Amit: I think that’s the beauty of life. We do arbitrary things over the course of our lives and then realise that such discrete events form a beautiful pattern without our cognisance. I find the mountains mysterious and supernatural. The scale of these million-year-old, gargantuan creations is beyond human comprehension, and taking pictures with drone cameras or watching them from an airplane barely does justice to their glory. The idea to shoot in the Himalayas was proposed by my co-creator and co-producer Anupama Minz, who is also my wife. Although the producer in me was concerned about the logistics, the location resonated with me.
Despite enjoying success with your documentaries, do you find working on fiction to be a more liberating experience as a storyteller?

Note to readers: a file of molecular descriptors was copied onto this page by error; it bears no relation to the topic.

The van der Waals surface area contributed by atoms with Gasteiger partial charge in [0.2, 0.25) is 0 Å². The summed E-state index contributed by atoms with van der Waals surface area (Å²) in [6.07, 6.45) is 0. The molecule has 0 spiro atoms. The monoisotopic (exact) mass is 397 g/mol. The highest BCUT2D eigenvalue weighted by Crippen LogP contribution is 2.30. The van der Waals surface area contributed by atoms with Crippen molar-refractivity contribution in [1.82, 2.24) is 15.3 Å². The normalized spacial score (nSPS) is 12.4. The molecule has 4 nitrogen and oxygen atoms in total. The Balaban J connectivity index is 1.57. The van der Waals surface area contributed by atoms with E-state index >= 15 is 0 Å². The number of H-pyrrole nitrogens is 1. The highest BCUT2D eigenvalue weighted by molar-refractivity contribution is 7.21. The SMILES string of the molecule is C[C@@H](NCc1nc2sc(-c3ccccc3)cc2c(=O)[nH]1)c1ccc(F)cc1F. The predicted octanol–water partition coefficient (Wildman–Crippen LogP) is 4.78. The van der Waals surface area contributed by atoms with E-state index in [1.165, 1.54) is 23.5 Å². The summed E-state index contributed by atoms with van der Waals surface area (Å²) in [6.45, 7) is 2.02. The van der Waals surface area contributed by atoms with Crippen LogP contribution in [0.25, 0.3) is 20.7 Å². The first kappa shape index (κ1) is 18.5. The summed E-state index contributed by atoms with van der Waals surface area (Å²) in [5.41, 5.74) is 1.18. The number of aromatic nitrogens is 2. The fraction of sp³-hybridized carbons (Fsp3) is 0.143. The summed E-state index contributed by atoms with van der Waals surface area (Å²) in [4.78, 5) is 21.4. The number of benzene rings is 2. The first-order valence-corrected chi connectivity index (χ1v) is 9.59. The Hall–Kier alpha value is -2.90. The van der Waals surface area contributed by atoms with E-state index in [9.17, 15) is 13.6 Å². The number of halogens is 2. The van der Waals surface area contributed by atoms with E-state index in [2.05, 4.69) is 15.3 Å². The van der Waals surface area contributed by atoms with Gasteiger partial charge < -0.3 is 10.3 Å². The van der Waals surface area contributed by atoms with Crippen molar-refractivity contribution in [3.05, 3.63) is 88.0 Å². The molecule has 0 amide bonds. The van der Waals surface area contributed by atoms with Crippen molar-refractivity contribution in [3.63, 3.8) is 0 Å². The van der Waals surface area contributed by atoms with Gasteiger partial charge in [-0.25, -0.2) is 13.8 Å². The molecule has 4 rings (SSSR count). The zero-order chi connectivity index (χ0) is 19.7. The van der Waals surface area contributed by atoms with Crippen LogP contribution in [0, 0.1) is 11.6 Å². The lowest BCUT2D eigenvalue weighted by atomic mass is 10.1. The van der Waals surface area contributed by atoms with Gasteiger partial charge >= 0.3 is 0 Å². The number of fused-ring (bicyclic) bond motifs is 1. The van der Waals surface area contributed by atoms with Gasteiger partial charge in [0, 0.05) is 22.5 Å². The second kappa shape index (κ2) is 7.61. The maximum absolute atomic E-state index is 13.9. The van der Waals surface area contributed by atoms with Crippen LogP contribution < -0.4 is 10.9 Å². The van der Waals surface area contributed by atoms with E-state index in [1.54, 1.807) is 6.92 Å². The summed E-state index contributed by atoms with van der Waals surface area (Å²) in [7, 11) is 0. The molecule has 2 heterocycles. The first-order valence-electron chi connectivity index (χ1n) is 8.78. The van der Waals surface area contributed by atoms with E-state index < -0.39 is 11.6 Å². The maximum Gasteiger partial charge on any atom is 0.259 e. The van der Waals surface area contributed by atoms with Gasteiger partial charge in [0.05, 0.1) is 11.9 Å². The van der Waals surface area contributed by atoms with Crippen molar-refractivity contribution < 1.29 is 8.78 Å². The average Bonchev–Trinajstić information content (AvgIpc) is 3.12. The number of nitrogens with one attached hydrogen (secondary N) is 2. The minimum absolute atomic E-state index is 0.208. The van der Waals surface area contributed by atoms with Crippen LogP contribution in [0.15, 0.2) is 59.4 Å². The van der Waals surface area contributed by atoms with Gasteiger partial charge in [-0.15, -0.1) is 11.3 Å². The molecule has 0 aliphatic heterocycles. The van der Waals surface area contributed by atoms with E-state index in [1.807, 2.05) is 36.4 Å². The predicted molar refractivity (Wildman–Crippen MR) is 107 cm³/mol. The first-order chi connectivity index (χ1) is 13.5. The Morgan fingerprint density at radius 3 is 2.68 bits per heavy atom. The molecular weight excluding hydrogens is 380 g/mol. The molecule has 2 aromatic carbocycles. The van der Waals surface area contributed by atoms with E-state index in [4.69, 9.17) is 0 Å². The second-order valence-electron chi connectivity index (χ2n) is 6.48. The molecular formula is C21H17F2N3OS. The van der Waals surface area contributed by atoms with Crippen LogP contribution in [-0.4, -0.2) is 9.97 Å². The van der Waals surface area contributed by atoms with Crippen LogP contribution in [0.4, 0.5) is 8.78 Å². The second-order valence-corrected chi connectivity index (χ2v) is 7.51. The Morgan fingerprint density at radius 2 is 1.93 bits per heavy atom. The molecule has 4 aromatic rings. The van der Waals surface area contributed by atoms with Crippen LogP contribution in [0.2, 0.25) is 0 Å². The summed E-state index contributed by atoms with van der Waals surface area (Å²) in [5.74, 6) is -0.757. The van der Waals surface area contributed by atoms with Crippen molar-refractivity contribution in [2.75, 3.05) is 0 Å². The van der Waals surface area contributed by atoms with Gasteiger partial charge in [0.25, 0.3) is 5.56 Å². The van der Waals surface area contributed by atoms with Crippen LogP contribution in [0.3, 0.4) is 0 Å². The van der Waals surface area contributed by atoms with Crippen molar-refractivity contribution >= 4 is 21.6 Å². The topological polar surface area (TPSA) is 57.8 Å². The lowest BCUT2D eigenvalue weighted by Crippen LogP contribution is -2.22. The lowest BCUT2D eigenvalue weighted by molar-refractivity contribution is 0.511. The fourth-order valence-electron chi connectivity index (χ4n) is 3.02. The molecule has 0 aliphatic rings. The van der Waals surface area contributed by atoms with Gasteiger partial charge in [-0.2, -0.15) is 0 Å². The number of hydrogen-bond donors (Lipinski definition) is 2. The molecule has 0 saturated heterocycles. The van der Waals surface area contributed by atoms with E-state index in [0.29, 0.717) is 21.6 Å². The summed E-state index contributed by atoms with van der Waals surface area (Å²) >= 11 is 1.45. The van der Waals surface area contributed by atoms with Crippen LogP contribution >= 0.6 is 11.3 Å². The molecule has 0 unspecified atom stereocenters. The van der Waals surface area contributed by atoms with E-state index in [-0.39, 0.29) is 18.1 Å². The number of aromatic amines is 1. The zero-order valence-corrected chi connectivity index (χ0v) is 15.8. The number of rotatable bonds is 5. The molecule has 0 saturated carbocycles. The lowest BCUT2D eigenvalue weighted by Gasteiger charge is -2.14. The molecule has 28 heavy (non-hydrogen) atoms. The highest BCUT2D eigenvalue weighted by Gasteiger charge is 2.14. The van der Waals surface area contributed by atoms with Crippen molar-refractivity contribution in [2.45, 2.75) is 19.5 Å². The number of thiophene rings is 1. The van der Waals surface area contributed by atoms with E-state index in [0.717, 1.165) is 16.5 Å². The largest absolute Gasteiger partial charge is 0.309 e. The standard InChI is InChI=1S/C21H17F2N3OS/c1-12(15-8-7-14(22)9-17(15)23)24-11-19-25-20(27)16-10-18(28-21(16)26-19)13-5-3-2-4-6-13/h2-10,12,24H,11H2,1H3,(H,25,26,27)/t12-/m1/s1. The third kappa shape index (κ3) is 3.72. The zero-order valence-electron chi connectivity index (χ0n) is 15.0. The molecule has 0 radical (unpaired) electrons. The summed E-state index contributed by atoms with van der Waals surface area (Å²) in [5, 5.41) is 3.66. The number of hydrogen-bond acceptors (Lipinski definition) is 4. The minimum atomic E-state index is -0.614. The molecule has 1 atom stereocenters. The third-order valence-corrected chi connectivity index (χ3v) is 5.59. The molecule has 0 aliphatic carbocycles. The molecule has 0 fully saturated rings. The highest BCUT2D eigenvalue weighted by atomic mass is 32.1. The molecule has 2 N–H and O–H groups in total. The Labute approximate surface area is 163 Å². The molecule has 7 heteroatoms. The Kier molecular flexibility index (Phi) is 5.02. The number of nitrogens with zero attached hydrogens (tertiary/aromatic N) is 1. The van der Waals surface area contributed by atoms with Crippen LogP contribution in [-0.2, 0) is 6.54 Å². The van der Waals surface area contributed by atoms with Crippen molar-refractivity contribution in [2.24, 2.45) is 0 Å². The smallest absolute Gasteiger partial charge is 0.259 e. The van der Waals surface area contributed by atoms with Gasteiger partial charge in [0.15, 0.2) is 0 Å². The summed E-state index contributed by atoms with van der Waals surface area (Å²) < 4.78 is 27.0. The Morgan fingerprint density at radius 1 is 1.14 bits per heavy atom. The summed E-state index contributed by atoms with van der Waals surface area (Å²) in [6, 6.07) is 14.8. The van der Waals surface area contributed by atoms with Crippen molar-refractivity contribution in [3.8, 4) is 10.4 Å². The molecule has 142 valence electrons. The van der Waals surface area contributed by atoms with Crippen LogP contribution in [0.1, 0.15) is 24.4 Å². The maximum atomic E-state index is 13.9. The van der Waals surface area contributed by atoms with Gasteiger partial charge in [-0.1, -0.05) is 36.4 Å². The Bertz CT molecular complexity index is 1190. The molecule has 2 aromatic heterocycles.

Asif: When I make documentaries, like on Ayrton Senna (Senna) or Amy Winehouse (Amy) or Diego Maradona (2019), we try to encompass their life story in feature-length runtime. They have lived fascinating lives, bestowing us ample material to play with. It is the equivalent of adapting a Fyodor Dostoevsky novel into a 90-minute film. I enjoy sculpting a structure, setting a beginning and an end, using the high and lows of their life to build drama. The challenge with fiction is, where do you go with a blank piece of paper? I like the idea of working with restrictions and breaking rules. With Senna, I wanted to break the conventional pattern of sports documentaries. When we made The Warrior, there was a definite idea of what a British film or Indian film should be. I tried to bridge them and came up with my version. We are here to push boundaries, change what you think is normal, and exemplify that it’s possible to go beyond the widely accepted norms in storytelling. I think that’s what Amit has done with The Last Hour.